A few months back there was a long argument happening on one of the Filipino PC Communities on Facebook. If you wanna see the discussion, i’ll just leave the link here.
Basically what happened was there was a guy who said that the GTX 1060 3GB is just an overclocked GTX 1050 Ti 4GB and that people should just buy the GTX 1050 Ti instead because the 3GB version of the GTX 1060 is just a waste of money. And he was really defending it and even bringing out some references from YouTube. So from there everything went hell and the rest is history.
I know I’m super late in making this blog post as I promised the group that time that I will bust this “myth” personally.
So here we go.
The GPUs that I will test
To keep things as close as possible, I will use Graphics cards from the same manufacturer. Huge shout out to GALAX Philippines for our graphics cards, the GALAX 1050 Ti EXOC WHITE 4GB and GALAX GTX 1060 OC 3GB.
Here are their technical specifications:
|GPU NAME||Proccess Size||Transistors||Die Size|
|GTX 1050 Ti||GP107||14nm||3,300 million||132 mm²|
|GTX 1060||GP106||16nm||4,400 million||200 mm²|
|GPU CLOCK||BOOST CLOCK||Memory Clock||Memory Bus|
|GTX 1050 Ti||1354MHz||1468Mhz||1753MHz up to 7008Mhz||128 bit|
|GTX 1060||1518MHz||1733MHz||2002MHz up to 8008Mhz||192bit|
As you can see on the technical specifications, there are huge differences between the GTX 1050 Ti and the GTX 1060 3GB:
- First are the GPU variant. The GTX 1060 3GB uses the GP106 which has a larger process size and more transistors compared to the GTX 1050 Ti’s GP107 chip.
- It has a higher GPU clock and Memory clock than that of the GTX 1050 Ti. And by higher, I mean significantly higher which means that the performance is going to be different than the GTX 1050 Ti.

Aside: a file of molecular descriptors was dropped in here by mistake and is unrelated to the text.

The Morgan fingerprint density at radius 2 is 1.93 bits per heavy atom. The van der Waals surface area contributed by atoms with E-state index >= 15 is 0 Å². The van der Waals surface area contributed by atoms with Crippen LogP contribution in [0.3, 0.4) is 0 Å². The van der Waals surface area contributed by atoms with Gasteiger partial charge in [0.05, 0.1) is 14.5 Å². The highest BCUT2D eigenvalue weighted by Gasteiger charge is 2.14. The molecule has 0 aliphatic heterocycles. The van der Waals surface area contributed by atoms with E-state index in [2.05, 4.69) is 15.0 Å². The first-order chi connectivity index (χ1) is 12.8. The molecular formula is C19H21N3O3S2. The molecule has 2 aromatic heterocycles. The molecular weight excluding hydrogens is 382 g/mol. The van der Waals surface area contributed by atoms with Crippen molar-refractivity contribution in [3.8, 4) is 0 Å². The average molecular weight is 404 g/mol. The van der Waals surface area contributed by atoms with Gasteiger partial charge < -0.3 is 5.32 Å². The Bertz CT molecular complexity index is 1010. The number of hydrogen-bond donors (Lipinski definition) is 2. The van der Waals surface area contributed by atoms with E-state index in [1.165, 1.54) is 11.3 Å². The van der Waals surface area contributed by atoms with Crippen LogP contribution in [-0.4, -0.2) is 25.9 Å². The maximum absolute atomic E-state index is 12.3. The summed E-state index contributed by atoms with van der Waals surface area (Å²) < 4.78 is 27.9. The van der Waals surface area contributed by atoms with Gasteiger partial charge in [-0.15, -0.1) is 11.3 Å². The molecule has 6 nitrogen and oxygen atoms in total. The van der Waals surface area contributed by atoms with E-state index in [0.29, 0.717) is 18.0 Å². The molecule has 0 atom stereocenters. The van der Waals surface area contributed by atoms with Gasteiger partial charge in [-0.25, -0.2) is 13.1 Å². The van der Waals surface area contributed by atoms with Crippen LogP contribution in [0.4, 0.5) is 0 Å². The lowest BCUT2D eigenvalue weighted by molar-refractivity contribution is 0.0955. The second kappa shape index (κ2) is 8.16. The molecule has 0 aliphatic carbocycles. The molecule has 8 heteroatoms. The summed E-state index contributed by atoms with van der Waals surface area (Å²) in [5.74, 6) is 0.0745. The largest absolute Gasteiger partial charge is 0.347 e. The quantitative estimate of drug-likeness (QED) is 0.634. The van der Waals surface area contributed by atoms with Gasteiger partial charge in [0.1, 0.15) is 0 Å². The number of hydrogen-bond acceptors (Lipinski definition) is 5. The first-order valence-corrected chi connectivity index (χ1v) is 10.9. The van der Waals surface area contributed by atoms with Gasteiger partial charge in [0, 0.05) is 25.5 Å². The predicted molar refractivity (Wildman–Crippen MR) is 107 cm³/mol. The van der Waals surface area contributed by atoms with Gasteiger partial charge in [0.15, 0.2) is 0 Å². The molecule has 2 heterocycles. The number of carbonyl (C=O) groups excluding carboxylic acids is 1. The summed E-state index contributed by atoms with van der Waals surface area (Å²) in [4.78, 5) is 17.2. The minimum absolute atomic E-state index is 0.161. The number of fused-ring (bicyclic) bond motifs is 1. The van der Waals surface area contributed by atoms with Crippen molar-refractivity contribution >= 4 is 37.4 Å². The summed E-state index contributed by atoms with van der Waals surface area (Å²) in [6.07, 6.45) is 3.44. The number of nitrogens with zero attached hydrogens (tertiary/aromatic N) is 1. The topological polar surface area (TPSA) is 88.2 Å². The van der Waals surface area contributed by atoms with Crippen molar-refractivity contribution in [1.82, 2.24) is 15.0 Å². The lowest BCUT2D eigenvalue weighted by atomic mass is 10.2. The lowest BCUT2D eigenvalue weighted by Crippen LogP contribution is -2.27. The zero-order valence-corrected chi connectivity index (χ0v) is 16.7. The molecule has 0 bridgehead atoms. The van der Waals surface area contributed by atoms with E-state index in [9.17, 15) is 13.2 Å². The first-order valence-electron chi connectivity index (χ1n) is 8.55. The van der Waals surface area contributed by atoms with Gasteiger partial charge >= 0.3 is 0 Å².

- As for the memory size, even though the GTX 1050 Ti has a higher memory size of 4GB, the memory bus and memory bandwidth of the GTX 1060 3GB is also significantly higher.
So obviously, the performance of both cards are going to different as well. And I’m sure most of you reading this will put it hands down that there is no point having both of these cards against each other.
With that aside, lets get on to the test.
For testing, we will be pairing both graphics cards with the Ryzen 5 1600 and 16GB of 3200mhz DDR4 Memory on the ASUS ROG Crosshair VI Hero X370 motherboard.
In this test, we’ve also overclocked the GTX 1050 Ti as high as we could with the MSI Afterburner. The Galax GTX 1050 Ti EXOC White is already a factory overclocked we could only reach up to +100 on the GPU clock and +500 on the Memory clock for a stable performance.
3DMark Time Spy and Fire Strike performance
First up is 3D Mark’s Time Spy and Fire Strike benchmark. Do take note that I’ll only show the GPU score and not the total score of the system as a whole.
As you can see on the Time Spy results, the GTX 1060 3GB is scored a 41% higher GPU score than our overclocked GTX 1050 Ti.
And the difference between our stock and overclocked GTX 1050 Ti is only 7%.
Next up on the Fire Strike results, the GTX 1060 3GB is scored a 40% higher GPU score than our overclocked GTX 1050 Ti. A really small difference from the Time Spy benchmark. The difference between our stock and overclocked GTX 1050 Ti is also 7%.
Here, we opted to only test only one game since it’s already obvious what the end results are gonna be. So with that, we fired up our most GPU intensive game in our library as of the moment, Tom Clancy’s Ghost Recon: Wildlands. We played it at 1080p resolution using the High preset.
The GTX 1060 3GB is had 33% higher FPS than our overclocked GTX 1050 Ti while the difference between our stock and overclocked GTX 1050 Ti is also 14%.
With that, we are not going to argue that the GTX 1060 3GB is just a glorified GTX 1050 Ti. As you can see here, the GTX 1060 3GB is way ahead of the GTX 1050 Ti in terms of raw graphical power. Even if we overclock the GTX 1050 Ti as much as we could, it doesn’t equal the GTX 1060 3GB’s stock performance.
I don’t even know why this was even an argument at that time.